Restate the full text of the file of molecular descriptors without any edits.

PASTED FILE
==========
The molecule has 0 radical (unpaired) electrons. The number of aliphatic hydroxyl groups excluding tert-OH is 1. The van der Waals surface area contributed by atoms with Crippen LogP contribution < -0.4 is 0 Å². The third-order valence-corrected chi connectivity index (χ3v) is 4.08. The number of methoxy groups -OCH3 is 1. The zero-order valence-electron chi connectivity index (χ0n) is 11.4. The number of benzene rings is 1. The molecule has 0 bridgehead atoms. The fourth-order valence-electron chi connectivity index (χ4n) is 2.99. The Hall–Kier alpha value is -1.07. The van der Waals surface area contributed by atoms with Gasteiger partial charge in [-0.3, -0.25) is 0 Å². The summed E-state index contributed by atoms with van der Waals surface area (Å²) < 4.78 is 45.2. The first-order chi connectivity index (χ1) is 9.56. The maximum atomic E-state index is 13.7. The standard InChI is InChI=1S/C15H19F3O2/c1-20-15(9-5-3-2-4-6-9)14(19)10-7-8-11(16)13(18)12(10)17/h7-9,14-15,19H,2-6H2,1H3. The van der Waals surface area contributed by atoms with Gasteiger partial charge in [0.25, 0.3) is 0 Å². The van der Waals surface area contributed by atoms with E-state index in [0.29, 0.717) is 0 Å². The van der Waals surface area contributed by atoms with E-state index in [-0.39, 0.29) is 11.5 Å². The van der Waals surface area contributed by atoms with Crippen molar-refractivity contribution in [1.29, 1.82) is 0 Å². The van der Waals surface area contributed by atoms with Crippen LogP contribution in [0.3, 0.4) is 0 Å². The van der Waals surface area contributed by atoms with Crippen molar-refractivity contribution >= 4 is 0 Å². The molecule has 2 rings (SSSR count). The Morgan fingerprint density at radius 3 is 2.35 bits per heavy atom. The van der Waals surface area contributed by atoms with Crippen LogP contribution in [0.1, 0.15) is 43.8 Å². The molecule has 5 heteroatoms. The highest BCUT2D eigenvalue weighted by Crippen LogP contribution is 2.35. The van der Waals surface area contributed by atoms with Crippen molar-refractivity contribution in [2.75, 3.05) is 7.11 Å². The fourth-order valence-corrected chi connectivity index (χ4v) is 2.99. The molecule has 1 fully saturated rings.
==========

The molecule has 0 radical (unpaired) electrons. The number of aliphatic hydroxyl groups excluding tert-OH is 1. The van der Waals surface area contributed by atoms with Crippen LogP contribution < -0.4 is 0 Å². The third-order valence-corrected chi connectivity index (χ3v) is 4.08. The number of methoxy groups -OCH3 is 1. The zero-order valence-electron chi connectivity index (χ0n) is 11.4. The number of benzene rings is 1. The molecule has 0 bridgehead atoms. The fourth-order valence-electron chi connectivity index (χ4n) is 2.99. The Hall–Kier alpha value is -1.07. The van der Waals surface area contributed by atoms with Gasteiger partial charge in [-0.3, -0.25) is 0 Å². The summed E-state index contributed by atoms with van der Waals surface area (Å²) < 4.78 is 45.2. The first-order chi connectivity index (χ1) is 9.56. The maximum atomic E-state index is 13.7. The standard InChI is InChI=1S/C15H19F3O2/c1-20-15(9-5-3-2-4-6-9)14(19)10-7-8-11(16)13(18)12(10)17/h7-9,14-15,19H,2-6H2,1H3. The van der Waals surface area contributed by atoms with Gasteiger partial charge in [0.25, 0.3) is 0 Å². The van der Waals surface area contributed by atoms with E-state index in [0.29, 0.717) is 0 Å². The van der Waals surface area contributed by atoms with E-state index in [-0.39, 0.29) is 11.5 Å². The van der Waals surface area contributed by atoms with Crippen molar-refractivity contribution in [1.29, 1.82) is 0 Å². The van der Waals surface area contributed by atoms with Crippen LogP contribution in [0.3, 0.4) is 0 Å². The van der Waals surface area contributed by atoms with Crippen molar-refractivity contribution >= 4 is 0 Å². The molecule has 2 rings (SSSR count). The Morgan fingerprint density at radius 3 is 2.35 bits per heavy atom. The van der Waals surface area contributed by atoms with Crippen LogP contribution in [0.1, 0.15) is 43.8 Å². The molecule has 5 heteroatoms. The highest BCUT2D eigenvalue weighted by Crippen LogP contribution is 2.35. The van der Waals surface area contributed by atoms with Crippen molar-refractivity contribution in [2.75, 3.05) is 7.11 Å². The fourth-order valence-corrected chi connectivity index (χ4v) is 2.99. The molecule has 1 fully saturated rings.